An insulative mounting block 70 is physically bonded to the inner surface of the glass plate 61. A surface of the block opposite to the glass-plate-mounted surface thereof is sloped toward the window 65, and a resilient sheet 71 is bonded to this sloped block surface. The sheet 71 is 0.00013 inch (0.00035 cm) thick plastic (polyethyleneterephthalate) and has aluminum films 73 and 74 on the major opposing surfaces thereof. The aluminum film 73 may serve alone as the variable electrode of this device. Film 73 also serves to impart a bright blue hue to the exterior surface of the variable electrode.
An extending portion of the metallized plastic sheet 71 is curled; that is, it has the shape of a cylindrical roll which curvature may be set into the plastic by wrapping this extended sheet portion about a mandrel and heating to about 100° C. for a few minutes. This is conveniently accomplished with the sheet 71 already bonded to block 70. After permanently curling the sheet, the block 70 is bonded to the plate 61 using for example a liquid room-temperature-curing epoxy. These steps are carried out so that the sheet is spring loaded and biased against the coated surface of glass plate 61 through layers 62 and 67, and is tangent at a line 75 (seen in end view at the tip of the arrow). This tangent line 75 is parallel to the adjacent edge of the rectangular window 65.
The fixed electrode 62/66 and the variable electrode 73 are connected by wires 81 and 86 to externally accessible terminals 80 and 85, respectively. Wire 81 is joined through an opening in layer 67 to layer 62 by a conductive epoxy joint 83. A solder joint 82 connects copper wire 81 to terminal 80. Wire 86 is connected to aluminum layers 73 and 74 by conductive resin joint 87. Solder joint 88 effects connection of wire 86 to terminal 85.
It is notable that a window in the device of FIG. 9 is normally "open" in constrast to the normally "closed" windows of the device of FIG. 1.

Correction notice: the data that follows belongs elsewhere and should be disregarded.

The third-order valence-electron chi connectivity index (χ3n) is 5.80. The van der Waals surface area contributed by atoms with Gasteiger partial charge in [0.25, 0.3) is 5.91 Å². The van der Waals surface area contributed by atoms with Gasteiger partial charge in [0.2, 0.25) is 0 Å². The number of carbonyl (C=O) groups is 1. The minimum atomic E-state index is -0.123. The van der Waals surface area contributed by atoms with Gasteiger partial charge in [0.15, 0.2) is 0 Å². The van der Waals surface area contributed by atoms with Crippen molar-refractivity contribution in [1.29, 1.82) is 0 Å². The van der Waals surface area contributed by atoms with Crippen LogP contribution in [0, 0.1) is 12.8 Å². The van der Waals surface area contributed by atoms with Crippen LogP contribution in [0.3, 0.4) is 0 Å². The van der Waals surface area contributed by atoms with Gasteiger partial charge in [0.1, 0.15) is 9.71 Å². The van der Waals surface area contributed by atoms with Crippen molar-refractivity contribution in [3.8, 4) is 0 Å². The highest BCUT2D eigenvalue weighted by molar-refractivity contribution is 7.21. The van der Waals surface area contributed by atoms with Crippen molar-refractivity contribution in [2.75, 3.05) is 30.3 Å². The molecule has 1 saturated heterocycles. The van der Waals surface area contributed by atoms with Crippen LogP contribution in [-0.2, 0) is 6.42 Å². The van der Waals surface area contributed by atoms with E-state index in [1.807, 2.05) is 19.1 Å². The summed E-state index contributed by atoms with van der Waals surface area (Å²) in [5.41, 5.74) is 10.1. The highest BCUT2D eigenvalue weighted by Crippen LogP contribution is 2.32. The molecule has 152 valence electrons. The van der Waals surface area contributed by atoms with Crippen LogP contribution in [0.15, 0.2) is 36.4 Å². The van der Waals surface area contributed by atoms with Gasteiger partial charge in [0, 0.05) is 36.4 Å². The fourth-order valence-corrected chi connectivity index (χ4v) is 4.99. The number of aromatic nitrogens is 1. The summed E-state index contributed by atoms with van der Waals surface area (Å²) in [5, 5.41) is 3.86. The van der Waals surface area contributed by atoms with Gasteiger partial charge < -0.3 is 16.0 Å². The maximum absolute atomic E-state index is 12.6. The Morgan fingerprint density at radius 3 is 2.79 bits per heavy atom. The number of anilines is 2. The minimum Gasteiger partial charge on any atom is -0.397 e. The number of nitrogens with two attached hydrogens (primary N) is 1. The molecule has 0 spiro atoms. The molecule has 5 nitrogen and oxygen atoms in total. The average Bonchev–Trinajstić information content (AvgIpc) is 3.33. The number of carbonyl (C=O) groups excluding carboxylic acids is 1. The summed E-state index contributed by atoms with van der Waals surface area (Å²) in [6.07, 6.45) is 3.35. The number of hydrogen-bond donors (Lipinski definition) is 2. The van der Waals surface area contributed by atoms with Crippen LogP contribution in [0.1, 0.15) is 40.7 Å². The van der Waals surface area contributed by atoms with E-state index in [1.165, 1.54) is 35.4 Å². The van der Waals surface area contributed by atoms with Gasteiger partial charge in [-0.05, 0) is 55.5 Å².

It is important to close and seal the chamber in a relatively dust free atmosphere. Furthermore, a dust-getter may be installed inside the chamber. Such a dust getter is shown in FIG. 9, consisting of a piece of tape 90 having a sticky adhesive layer 91. The adhesive layer 91 serves to collect and hold the dust that settles on its surface. The turbulence created within the chamber by the action of the variable electrodes tends to disperse the residual dust particles and the getter soon reduces the dust density within the chamber to very low levels.
An unwanted electrode "sticking" mode has been observed. When the interposed insulative layer, e.g. 21 in FIG. 1, is of very high quality, namely having a very low electrical conductivity, electrical charges are induced in the surface or just below the surface of the insulative layer and they may leak away through the high resistance of this layer very slowly. The light transparent window, whether of glass or of a plastic material also exhibits the same phenomena. It has been found that this problem may be completely eliminated by either employing an insulative material having only a moderately high conductivity, e.g. 100 ohm-centimeters. It is known to make semiconducting glasses by firing in an atmosphere that is either reducing or has a reduced oxygen content. Certain organic resin materials are also semiconducting and others are rendered slightly conducting by additions in their formulations of fine conductive particles. Otherwise, a coating of a slightly conducting material may be applied to the outer surface of a high resistivity insulator. Such coatings include a variety of quaternary salts for rendering surface of the insulative layer "antistatic" by bleeding away any accumulated charge. The well known commercial window washing solution called WINDEX, Tradename of the Drackett Co., Cincinatti, Ohio is found to work well. Another suitable material is Meric Anti Static Concentrate #79.